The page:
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IN THE NEWS – February 16, 2002: 'Taking the Fifth' - 2002-02-15

This is Steve Ember with the VOA Special English program, In The News.

The former chairman of the failed energy company Enron, Kenneth Lay, refused to answer questions at a Senate hearing this week. The Senate committee is investigating the company’s financial failure.

Mister Lay used his legal right provided by the Fifth Amendment to the United States Constitution. That amendment says people do not have to provide information that may be used against them in court. Several other top officials of the huge energy company also have used this right to remain silent.

Last year, Enron became the largest company in the United States to seek legal protection from its debts. Thousands of Enron employees lost their jobs and their retirement savings as a result of the company’s failure. Lawmakers suspect Enron set up false businesses to create imaginary profits and hide losses in earnings. Lawmakers believe top officials of Enron unfairly profited from this.

Enron used the Arthur Andersen company as its independent financial examiner. Arthur Andersen also is suspected of wrongdoing. A company official also used his Fifth Amendment right to refuse to answer questions before the Senate committee.The Fifth Amendment is part of the United States Constitution’s Bill of Rights. The Bill of Rights contains ten amendments that became law in Seventy-Ninety-One.

The Fifth Amendment has several parts. The first says a person can not be tried for a crime unless a grand jury accuses the person. A grand jury is a special group of people chosen to decide if there is acceptable evidence against a person to hold a trial. There are a few limited exceptions to this rule.The second part of the Fifth Amendment says no person can be tried for the same crime two times. However, there are exceptions to this rule also.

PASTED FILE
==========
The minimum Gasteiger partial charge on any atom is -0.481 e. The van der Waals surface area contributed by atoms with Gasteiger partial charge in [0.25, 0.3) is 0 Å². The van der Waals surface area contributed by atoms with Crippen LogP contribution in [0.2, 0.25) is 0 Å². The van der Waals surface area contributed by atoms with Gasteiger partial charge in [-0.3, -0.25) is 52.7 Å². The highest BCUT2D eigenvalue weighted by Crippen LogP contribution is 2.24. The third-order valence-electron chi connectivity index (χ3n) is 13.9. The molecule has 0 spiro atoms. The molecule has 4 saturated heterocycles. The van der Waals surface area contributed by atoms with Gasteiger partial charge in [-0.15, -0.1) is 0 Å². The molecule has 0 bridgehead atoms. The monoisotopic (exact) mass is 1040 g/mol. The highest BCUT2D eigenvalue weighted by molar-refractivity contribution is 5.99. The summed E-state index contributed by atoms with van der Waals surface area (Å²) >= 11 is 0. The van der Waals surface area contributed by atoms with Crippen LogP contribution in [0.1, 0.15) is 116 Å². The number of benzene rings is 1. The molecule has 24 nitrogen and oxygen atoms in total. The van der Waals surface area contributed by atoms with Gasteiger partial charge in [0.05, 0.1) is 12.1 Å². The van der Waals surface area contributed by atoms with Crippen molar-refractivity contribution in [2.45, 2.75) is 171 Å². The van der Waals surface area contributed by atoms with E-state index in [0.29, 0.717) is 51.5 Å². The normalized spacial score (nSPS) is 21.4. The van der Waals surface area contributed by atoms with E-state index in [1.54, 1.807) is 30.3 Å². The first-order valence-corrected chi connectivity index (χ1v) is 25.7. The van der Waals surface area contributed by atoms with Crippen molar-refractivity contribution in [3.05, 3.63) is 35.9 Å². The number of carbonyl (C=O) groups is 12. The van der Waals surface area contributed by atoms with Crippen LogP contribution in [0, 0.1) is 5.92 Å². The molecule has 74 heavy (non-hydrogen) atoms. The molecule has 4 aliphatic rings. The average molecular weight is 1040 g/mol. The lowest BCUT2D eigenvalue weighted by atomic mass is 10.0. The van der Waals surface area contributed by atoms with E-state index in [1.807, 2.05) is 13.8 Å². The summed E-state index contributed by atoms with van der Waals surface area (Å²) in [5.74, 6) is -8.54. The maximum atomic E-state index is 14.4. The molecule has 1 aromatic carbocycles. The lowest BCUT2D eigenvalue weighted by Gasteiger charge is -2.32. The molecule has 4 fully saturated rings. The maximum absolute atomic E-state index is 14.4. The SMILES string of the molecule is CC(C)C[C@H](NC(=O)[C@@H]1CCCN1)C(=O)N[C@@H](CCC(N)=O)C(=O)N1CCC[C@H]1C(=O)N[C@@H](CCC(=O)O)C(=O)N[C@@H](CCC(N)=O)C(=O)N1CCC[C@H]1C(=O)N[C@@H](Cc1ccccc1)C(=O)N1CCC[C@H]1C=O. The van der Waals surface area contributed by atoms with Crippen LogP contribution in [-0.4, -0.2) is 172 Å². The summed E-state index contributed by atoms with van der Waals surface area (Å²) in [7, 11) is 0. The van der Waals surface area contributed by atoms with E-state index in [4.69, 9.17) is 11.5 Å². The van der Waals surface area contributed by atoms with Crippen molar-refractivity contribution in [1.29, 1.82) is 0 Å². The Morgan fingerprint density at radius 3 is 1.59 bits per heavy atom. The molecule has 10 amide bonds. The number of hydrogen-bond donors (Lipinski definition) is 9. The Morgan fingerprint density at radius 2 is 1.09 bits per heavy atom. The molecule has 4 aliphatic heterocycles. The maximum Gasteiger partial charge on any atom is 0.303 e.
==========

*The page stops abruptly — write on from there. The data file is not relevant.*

The third part of the Fifth Amendment is the part used by Enron and Arthur Andersen officials. It says no person can be legally forced to speak against himself or herself. This includes answering questions in court, by police or by other government agents. Using this right is commonly called “Taking the Fifth.”

This part of the Fifth Amendment became famous in Congressional hearings during the Nineteen-Fifties. The House Un-American Activities Committee was investigating possible treason in the United States. The Committee ordered many filmmakers, writers and other people to answer questions. Committee members asked these people about their possible links to the Communist party. Many refused to answer. Some lawmakers called these people “Fifth Amendment Communists.”

The Fifth Amendment also says the government may not deny a person his or her life, freedom, or property without the process of law. And it says the government may not take a person’s property for public use without fair payment.

This VOA Special English program In The News was written by Caty Weaver. This is Steve Ember.